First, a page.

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10 Sacred Sites You Can Only Find in Sedona

Spirituality is anchored deep within ancient cultures, and many civilizations dwelled and left their mark in distinct places around the world so sacred that some are thought to represent the Earth’s seven chakras. The Mount of Olives and the Great Pyramid of Giza, for instance, embody the throat chakra, while Bolivia and Peru’s Lake Titicaca, the largest lake in South America, is considered a mystical repository for the sacral chakra.

Sedona, in the Arizona desert, is another spiritual hotspot; it attracts spiritualists, geologists, and hikers alike, as it is famed for both its rugged beauty and its plethora of sites representing Native American culture, namely the Sinagua. Current active tribes there include the Hopi, Navajo, Tonto Apache, and Yavapai.

Sedona itself as a city offers plenty to do and see. However, for adventurers seeking to explore its more spiritual side and the culturally important sites peppered throughout the area, here are a number of awe-inspiring spiritual monuments and dwellings that are unique to Sedona and sacred to the area’s Native Americans.

10 Tuzigoot National Monument

Tuzigoot National Monument is what is left of a 110-room limestone and sandstone village that was occupied between 1125 and 1400 CE and covered the upper terraces of a 120-foot ridge overlooking the Verde Valley. It was excavated in the 1930s and became a national monument in 1939. Today, it is the largest and best-preserved village ruins in the Verde Valley.

9 Wupatki National Monument

Wupatki National Monument, whose name means “long-cut house,” is one of the many great Native American archeological sites in the US to have on the bucket list. Constructed between 1100 and 1200 CE, it was home to about 150 residents who harvested rainwater and planted maize and squash. The Hopi believe that this sacred place is looked after by spiritual guardians. It was also once the largest free-standing village in Northern Arizona.

8 Honanki Heritage Site

There are many incredible ancient places with petroglyphs in the US (as well as pictographs), and the Honanki Heritage Site in Coconino National Forest, which was occupied from 1150 to 1350 CE, is one of them; it’s a fascinating depiction of early human life, albeit located in a remote canyon. The name means “badger house” in the Hopi language, and some of the pictographs and petroglyphs even date back much earlier to about 5000 BCE.

7 Palatki Heritage Site

Meaning “Red House” in the Hopi language as a reference to the local sandstone, Palatki Heritage Site is Honanki’s Sister Site In Red Rock State Park. The site consists of two neighboring settlements, likely for two kin groups, who planted crops and created pottery. It includes several pictographs and petroglyphs, the most abstract of which are between 5000 and 6000 years old.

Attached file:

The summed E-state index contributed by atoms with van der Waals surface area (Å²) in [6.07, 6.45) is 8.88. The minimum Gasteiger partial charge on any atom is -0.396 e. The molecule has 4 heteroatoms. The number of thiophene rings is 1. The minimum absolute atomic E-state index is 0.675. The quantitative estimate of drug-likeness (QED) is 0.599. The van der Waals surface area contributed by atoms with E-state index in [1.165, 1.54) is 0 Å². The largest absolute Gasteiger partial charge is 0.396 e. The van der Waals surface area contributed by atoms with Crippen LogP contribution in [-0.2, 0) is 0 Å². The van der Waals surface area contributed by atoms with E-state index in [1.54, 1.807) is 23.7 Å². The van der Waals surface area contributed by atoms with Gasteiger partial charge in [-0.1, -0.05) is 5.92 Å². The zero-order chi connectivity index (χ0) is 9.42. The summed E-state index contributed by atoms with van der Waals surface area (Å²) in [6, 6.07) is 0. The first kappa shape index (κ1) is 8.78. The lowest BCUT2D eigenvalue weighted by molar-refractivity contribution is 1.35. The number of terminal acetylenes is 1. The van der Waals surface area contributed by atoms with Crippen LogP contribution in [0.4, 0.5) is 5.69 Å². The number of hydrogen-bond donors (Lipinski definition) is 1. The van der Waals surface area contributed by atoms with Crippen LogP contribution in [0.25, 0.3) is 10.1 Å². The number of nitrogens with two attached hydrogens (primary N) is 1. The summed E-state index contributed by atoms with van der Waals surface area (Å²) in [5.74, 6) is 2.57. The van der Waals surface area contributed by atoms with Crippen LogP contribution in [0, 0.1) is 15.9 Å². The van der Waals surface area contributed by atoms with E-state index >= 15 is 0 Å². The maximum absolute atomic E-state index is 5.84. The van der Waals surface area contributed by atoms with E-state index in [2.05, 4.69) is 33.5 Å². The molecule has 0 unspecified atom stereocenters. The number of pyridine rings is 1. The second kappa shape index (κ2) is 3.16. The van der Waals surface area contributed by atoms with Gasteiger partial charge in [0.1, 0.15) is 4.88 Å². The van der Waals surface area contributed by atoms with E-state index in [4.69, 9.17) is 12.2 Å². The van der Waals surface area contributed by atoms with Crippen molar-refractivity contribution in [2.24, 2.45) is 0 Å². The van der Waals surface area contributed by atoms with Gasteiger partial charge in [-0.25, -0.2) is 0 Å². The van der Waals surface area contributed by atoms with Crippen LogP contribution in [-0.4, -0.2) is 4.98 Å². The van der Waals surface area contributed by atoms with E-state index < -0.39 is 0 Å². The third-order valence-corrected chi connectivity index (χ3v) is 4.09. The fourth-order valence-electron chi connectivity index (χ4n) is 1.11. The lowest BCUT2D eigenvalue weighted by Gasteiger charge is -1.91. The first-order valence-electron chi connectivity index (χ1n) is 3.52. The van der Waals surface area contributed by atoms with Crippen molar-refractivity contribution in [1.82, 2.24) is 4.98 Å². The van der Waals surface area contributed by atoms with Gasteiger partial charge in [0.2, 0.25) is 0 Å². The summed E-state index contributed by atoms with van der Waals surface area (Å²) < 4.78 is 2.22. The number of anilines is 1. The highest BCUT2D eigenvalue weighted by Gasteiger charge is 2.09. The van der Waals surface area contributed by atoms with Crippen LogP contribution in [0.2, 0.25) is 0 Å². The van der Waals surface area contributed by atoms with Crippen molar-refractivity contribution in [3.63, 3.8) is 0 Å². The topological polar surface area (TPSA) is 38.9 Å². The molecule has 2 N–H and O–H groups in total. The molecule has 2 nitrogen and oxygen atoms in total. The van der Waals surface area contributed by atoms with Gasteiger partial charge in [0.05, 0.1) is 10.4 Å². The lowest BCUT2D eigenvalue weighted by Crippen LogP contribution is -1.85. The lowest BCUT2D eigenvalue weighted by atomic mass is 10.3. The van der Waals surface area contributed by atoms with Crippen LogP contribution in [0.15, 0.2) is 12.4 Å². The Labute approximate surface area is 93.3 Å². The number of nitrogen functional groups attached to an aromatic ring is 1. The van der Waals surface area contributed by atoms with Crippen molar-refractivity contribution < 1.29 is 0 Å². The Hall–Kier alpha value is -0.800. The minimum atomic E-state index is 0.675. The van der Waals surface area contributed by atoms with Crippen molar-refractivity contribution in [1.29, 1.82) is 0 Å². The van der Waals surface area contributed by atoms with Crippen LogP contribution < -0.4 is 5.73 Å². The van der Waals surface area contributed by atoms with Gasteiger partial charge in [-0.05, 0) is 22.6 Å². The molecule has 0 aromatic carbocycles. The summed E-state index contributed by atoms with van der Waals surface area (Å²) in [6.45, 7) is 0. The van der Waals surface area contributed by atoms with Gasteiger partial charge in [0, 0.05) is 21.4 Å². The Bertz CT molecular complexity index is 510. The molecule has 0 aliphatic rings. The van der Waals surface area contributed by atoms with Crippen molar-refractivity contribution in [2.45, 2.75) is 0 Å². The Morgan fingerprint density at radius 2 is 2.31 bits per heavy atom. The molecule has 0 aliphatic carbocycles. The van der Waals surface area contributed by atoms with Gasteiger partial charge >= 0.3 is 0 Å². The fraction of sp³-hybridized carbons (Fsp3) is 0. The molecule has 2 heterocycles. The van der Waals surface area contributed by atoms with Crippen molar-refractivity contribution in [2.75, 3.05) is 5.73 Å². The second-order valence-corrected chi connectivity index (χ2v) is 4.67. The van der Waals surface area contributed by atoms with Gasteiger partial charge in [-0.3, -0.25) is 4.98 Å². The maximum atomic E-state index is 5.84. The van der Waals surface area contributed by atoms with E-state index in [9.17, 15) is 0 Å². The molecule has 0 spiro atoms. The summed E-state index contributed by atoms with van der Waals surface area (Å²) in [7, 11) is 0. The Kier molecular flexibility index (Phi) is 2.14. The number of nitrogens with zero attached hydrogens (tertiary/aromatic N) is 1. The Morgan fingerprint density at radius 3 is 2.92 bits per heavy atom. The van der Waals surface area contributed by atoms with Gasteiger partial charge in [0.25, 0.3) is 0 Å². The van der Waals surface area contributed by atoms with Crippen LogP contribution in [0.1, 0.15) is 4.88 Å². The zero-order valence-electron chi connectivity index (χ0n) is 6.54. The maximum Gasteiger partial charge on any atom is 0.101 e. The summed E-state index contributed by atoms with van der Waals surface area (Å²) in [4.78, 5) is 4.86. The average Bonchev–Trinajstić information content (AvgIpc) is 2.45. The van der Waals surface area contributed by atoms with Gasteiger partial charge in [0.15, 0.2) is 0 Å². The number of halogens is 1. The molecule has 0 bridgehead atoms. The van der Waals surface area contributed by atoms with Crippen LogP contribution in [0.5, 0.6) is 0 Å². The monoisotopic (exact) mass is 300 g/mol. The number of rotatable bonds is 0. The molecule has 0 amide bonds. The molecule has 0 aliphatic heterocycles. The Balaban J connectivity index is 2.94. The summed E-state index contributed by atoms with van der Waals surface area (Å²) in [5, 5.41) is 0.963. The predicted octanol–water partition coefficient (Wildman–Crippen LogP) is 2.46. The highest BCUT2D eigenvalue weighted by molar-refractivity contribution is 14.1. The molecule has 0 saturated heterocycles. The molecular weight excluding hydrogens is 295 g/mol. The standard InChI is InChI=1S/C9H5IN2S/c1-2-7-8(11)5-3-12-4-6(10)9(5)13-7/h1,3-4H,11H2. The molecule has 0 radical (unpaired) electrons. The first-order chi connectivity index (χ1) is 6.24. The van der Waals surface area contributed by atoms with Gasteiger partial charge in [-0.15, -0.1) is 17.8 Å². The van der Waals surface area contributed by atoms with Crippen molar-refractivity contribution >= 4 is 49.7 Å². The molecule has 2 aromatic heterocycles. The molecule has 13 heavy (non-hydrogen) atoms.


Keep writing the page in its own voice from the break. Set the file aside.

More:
6 V-Bar-V Heritage Site

Named for the original ranch at that location, V-Bar-V Heritage Site is located near Beaver Creek Campground in Rimrock and was acquired by the Coconino National Forest in 1994. Petroglyphs include snakes, turtles, coyotes, deer, and sacred spirals. On the summer solstice, a shadow from the left edge points to a petroglyph depicting the planting of summer crops.

5 Montezuma Castle

Constructed out of stone and mortar at 80 feet above the ground, Montezuma Castle is one of the most impressive and well-preserved ancient cliff dwellings of the Southwest. Located in Camp Verde, Montezuma Castle National Monument offers a lot to see; it comprises 20 rooms and was occupied by up to 50 people between 1100 and 1425 CE. This site is very important to 16 Native tribes; it is mentioned in their oral histories and symbolizes their adaption to a harsh environment.

4 Airport Mesa

Along with offering stunning views of some of Arizona’s most iconic rock formations (which also happen to be among the sacred Native American sites in Sedona), including Cathedral Rock, Bell Rock, and Boynton Canyon, Airport Mesa is one of Sedona’s main energy vortexes that attracts many nature lovers, hikers, and spiritualists, especially around dawn and dusk, both thought to be energy-filled time periods.

Not only is this spot one of the most sacred sites in Sedona, but it also makes for one of the world’s one-of-a-kind meditation experiences. Although, it can get very crowded. Visitors can also hike the easy-to-moderate difficulty Sedona Airport Loop Trail here, which is about 3.3 miles and takes around 1.5 hours to complete.

3 Cathedral Rock

Not to be confused with its namesake in Tasmania, this Cathedral Rock is located within the Coconino National Forest and has a summit elevation of 4,967 feet. It is thought to be the site of the First Man and Woman and was exclusively visited by chiefs and healers.

2 The Kachina Woman

The Kachina Woman vortex is another one of the many spiritual sites in Sedona, which represents feminine energy. Standing at 80 feet and sometimes known as the Boynton Spire, this striking rock formation is said to depict a female figure balancing a canoe on her head. Legend says it holds the spirit of a daughter whose loving father built her a raft to help her survive an upcoming flood. She now protects passersby and is honored in Hopi dance ceremonies.

1 Courthouse Butte

With an elevation of 5,454 feet, Courthouse Butte is a stunning red rock formation that stands north of the unincorporated Village of Oak Creek. It is one of Sedona’s most sacred sites and has attracted many visitors in search of spiritual cleansing and balance.

Source: The Travel